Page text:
Environmental Impact Dashboard
|Video: Assess Environmental Impacts of Your Designs||
Four Key Environmental Indicators
These four environmental indicators come from the industry-standard life cycle assessment (LCA) methodology .
- Carbon Footprint – Carbon dioxide (CO2), methane (CH4) and other greenhouse gases caused by the burning of fossil fuels accumulate in the atmosphere, contributing to climate-destabilizing effects like global warming. The carbon footprint is measured in terms of “kilograms of carbon equivalent” or CO2(e), which calculates the impacts of these greenhouse gases by their Global Warming Potential (GWP) relative to the base unit of measurement, carbon dioxide. This is the same protocol developed by the Intergovernmental Panel on Climate Change (IPCC) and used as the basis for the Kyoto Protocol.
- Total Energy Consumed – A measure of the non-renewable energy sources consumed during the product’s life, measured in megajoules (MJ). Total energy consumed is expressed as the net calorific value of energy demand from nonrenewable resources (for example, petroleum, natural gas, etc.). Efficiencies in energy conversion (for example, power, heat, steam, etc.) are taken into account. This energy is measured from four sources across the product life cycle:
- Energy from the electricity or fuel used during the production and transportation of the materials and product (typically given in kW or MJ).
- Total electricity (typically given in kilowatt-hours or kWh) or fuel (gal, cfm, or Btu) consumed during the usage of the product, summed over the product’s useful lifetime to yield total gal, cfm, Btu, or kilowatt-hours (kWh).
- Upstream energy required to obtain and process the electricity and/or fuel from the first two sources.
- Embodied energy of materials that would be released if burned at the end of life.
- Air Acidification – Sulfur dioxide, nitrous oxides, and other acidic emissions to the air cause an increase in the acidity of rainwater, which in turn acidifies lakes and soil. These acids can make the land and water toxic for plants and aquatic life, and can also slowly dissolve manmade building materials, such as concrete. The Acidification Potential of each contributing type of emission is measured in units of kg sulfur dioxide equivalent, or kg SO2(e), a measure analogous to the GWP used for carbon footprint.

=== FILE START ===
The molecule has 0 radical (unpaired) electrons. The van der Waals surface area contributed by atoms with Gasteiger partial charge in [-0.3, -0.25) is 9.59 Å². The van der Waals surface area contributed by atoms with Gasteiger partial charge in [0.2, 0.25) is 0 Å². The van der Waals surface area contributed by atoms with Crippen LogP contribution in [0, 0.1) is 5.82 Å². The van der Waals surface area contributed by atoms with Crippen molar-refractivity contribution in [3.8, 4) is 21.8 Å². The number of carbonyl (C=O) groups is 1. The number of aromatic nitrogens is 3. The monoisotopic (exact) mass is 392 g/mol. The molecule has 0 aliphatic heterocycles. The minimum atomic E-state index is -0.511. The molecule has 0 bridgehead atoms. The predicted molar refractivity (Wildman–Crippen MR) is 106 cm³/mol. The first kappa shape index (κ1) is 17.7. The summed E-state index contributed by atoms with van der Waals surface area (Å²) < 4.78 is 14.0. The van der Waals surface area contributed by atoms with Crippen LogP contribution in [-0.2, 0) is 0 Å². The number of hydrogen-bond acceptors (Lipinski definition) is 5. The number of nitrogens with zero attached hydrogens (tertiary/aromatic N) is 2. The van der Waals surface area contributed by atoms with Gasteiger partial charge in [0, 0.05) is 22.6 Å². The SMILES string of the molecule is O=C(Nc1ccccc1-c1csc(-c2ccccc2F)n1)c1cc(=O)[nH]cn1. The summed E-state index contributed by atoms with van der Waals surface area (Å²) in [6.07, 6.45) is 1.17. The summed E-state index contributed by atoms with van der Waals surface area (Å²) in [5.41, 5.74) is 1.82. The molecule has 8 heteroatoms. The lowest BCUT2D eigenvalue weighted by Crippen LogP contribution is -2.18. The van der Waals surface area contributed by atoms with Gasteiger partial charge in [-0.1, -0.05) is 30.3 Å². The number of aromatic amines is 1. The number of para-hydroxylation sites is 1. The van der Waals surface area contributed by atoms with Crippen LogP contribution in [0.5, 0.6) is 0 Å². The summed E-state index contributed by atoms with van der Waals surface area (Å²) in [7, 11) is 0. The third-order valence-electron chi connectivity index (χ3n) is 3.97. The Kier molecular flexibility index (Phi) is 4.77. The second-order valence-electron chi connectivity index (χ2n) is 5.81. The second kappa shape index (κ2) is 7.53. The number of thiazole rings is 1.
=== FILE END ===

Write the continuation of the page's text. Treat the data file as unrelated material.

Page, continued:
- Water Eutrophication – Eutrophication is an overabundance of biological nutrients in a body of water—typically a sudden influx of nitrogen and/or phosphorous into rivers, lakes, and oceans from industrial wastewater effluent and agricultural fertilizer runoff. This influx of nutrients causes explosive growth in algae populations—an “algal bloom”—that consumes all of the dissolved oxygen, literally suffocating the other plant and animal life in the water. The Eutrophication Potential of each contributing nutrient flow is measured in kg phosphate equivalent or kg PO4(e).
Impacts by Product Life Cycle Stage
Assess environmental impacts at each stage in a product’s life cycle using the Environmental Impact Dashboard.
- Displays results for the four key environmental indicators as pie charts indicating the relative contribution of each life cycle stage, including:
- Material extraction
- Manufacturing and assembly
- Product use
- End of life
- Each colored pie wedge indicates the percentage contribution of that life cycle stage to the total environmental indicator—for example, the contribution of transportation to the carbon footprint.
- Drill down further into each environmental indicator to see the exact numerical contribution at each life cycle stage—for example, how many kilograms of CO2 that product transportation contributes to the total carbon footprint.
Baseline Design Comparison
Compare the environmental impacts of designs against previous, existing, or baseline designs with the Environmental Impact Dashboard.
- A bar below each pie chart on the dashboard indicates the effect of the design on that particular environmental indicator relative to the previous design or a previously saved baseline. The bar is green if the impact on the environmental indicator has improved or red if it has worsened. For example, you can see whether your current design has a lower (green) or higher (red) carbon footprint, and by what percentage of difference.
- Moving your mouse over each bar will display the exact numerical amount of that indicator. For example, you can quickly find out the overall carbon footprint of your design in kg CO2.
Product Duration of Use
Assess sustainability over time by adjusting the duration of use. This capability enables you to examine designs with different life spans, such as comparing disposable and reusable products.